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Reinvigorating the Fight Against Boko Haram – Professor Hussein Solomon

May 14, 2014

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Reinvigorating the Fight Against Boko Haram

By Hussein Solomon

RIMA Occasional Papers, Volume 2 (2014), Number 6 (May 2014)

On the 14th April 2014, Boko Haram attacked a secondary school in Chibok, north-eastern Nigeria, whilst students were preparing for an examination. 276 female pupils were captured by the armed Islamist militants and while some managed to escape their captors, more than two hundred remain hostages of Boko Haram[1].

For a movement labelling itself “Western Education is Forbidden” (this is what Boko Haram means in Hausa-Fulani), Western-style schools have long been a favoured target of the militants. Moreover, given their rabidly sexist form of Islamism, it was natural for them to target a school for girls. After all, their leader Abubaker Shekau, have on numerous occasions stated that girls should not be receiving an education but should be married at a young age. Indeed, following the capture of these 200 hapless victims, he threatened that he was going to get them “married” – ostensibly to his fighters.

What was different this time round, however, was the power of social media. The hashtag “Bring our Girls Back” was trending across twitter. Facebook was abuzz. People went out on the streets of Nigeria as well as other capitals like Washington. Politicians everywhere came under pressure to return the girls to their parents. It was almost as if the world discovered Boko Haram for the first time – despite their previous terrorist atrocities over the past decade!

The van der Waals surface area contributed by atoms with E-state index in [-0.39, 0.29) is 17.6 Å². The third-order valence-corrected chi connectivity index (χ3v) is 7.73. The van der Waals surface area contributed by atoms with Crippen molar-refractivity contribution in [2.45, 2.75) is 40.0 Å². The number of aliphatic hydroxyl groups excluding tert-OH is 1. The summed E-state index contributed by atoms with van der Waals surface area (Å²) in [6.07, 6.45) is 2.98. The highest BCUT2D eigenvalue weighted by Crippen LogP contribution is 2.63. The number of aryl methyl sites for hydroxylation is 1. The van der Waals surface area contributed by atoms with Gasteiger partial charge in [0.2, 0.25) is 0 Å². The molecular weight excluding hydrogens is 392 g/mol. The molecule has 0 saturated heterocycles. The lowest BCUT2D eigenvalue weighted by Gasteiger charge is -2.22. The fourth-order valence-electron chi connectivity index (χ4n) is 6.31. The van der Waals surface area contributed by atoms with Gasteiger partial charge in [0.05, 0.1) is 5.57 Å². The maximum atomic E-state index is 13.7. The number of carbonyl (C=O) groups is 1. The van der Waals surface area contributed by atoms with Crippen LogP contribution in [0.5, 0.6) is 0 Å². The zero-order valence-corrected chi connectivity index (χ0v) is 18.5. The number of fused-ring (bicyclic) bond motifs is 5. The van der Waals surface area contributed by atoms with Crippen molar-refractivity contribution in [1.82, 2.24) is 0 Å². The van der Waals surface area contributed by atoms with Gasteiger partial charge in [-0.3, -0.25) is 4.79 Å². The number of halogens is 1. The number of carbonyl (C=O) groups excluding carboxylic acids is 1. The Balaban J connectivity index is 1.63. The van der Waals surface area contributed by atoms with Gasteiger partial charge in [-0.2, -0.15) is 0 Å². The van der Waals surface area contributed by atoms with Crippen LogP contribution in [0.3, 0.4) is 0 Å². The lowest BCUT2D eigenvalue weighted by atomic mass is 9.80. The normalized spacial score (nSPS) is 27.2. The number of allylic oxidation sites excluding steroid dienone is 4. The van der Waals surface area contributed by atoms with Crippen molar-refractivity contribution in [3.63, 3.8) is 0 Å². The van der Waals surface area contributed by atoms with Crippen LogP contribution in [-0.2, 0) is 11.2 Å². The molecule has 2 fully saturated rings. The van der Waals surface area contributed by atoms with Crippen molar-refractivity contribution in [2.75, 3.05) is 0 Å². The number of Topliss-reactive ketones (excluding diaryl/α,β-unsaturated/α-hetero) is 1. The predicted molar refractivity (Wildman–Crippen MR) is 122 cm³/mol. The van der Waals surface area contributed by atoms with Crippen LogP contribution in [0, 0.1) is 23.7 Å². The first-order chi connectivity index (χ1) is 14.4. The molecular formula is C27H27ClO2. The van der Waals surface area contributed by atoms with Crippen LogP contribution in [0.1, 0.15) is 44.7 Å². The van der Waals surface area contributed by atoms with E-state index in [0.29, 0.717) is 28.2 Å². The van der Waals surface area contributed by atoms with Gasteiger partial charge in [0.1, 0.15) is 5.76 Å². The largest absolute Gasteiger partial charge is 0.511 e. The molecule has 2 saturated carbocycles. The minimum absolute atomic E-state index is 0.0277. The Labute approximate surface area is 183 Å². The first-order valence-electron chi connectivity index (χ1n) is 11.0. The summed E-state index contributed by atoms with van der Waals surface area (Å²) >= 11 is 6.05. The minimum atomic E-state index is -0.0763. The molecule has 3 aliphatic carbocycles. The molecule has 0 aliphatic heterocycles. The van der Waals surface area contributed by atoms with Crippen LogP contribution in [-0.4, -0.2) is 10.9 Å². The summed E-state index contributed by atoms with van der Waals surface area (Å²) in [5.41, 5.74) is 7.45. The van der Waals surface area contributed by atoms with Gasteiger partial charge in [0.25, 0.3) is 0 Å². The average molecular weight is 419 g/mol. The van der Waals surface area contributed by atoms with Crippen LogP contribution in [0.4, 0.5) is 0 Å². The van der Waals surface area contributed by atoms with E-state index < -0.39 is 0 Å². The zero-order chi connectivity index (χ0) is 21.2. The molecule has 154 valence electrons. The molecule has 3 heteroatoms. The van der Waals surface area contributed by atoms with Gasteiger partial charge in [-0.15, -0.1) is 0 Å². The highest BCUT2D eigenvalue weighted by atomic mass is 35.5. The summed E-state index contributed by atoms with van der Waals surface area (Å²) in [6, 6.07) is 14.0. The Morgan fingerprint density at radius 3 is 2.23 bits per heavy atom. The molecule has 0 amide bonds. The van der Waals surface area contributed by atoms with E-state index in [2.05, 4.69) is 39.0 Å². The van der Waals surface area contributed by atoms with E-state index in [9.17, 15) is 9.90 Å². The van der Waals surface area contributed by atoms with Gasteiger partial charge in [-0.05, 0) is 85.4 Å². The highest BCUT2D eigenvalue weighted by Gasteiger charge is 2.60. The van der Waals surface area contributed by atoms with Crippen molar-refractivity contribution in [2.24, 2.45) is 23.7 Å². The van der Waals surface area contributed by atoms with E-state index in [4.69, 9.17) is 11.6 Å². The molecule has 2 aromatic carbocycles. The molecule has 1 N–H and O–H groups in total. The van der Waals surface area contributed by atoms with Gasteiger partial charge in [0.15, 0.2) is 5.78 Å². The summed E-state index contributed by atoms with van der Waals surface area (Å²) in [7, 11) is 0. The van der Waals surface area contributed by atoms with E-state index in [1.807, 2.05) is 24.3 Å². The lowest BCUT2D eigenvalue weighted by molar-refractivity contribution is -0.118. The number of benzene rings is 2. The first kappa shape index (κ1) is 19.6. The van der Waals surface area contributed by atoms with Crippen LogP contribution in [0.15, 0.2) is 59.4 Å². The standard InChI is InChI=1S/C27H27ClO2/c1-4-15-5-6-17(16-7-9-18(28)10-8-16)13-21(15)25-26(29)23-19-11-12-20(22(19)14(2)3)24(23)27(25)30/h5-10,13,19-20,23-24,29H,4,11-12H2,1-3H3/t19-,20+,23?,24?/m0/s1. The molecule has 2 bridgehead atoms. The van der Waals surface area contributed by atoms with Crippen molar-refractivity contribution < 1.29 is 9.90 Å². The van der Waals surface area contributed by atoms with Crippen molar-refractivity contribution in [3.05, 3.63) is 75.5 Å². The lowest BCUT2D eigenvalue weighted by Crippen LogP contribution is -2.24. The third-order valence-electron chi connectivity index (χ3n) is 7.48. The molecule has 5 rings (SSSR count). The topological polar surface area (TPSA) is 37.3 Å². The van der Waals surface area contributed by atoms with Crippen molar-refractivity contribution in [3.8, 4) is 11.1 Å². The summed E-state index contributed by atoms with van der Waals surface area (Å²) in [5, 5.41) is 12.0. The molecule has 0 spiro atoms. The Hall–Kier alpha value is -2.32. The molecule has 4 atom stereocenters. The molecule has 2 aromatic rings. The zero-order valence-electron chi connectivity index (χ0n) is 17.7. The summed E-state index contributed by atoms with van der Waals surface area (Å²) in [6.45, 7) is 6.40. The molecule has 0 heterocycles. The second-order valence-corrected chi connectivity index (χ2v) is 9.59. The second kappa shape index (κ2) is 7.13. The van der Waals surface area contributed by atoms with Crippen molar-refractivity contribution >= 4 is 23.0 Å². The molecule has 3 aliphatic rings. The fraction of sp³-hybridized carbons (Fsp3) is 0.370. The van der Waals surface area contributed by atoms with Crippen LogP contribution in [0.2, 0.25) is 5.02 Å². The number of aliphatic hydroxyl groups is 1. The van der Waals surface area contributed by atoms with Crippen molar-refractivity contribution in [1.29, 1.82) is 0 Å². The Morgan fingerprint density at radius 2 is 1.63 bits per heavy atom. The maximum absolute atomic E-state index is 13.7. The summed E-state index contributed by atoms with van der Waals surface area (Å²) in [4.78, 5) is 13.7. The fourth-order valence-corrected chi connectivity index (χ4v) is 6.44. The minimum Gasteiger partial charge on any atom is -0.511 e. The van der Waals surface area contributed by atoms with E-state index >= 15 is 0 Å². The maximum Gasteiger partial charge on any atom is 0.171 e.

As the social pressure escalated, Nigerian President Goodluck Jonathan was compelled to say something about the abduction of the schoolgirls – after three weeks of silence[2]. The United States sent surveillance aircraft to assist the Nigerian authorities to locate the missing girls. London dispatched security advisors to Abuja and Israel also offered to assist Nigeria’s security forces.

Despite the tragic circumstances in which the girls were kidnapped, Jonathan and his administration needs to make use of the international goodwill generated to prosecute the war against Boko Haram with vigour. Foreign security assistance should not only be viewed as a short-term measure to secure the safe return of the school girls, but rather be seen as an opportunity to beef up Nigeria’s own moribund security forces and intelligence apparatus. Moreover, popular opinion in the north, for the first time moved decisively against Boko Haram which enjoyed some pockets of support given its Hausa-Fulani ethnic identity. The abduction of the girls resulted in widespread condemnation of Boko Haram within its own ethnic constituency.

Abuja needs to capitalize on this and reinvigorate the fight against the Islamists once and for all. Instead, as I sit watching my television screen, I am filled with dismay as the Nigerian government offers to negotiate with Boko Haram. This constitutes a dereliction of duty – a betrayal of national trust – on the part of the Jonathan government.

 

[1] `Boko Haram demands exchange of fighters for Nigerian girls,’ The Japan News, 14 May 2014, p. 4.

[2] Azubuike Ishiekwene, `Nigeria’s absent commander-in-chief,’ The Japan News, 14 May 2014, p. 10.

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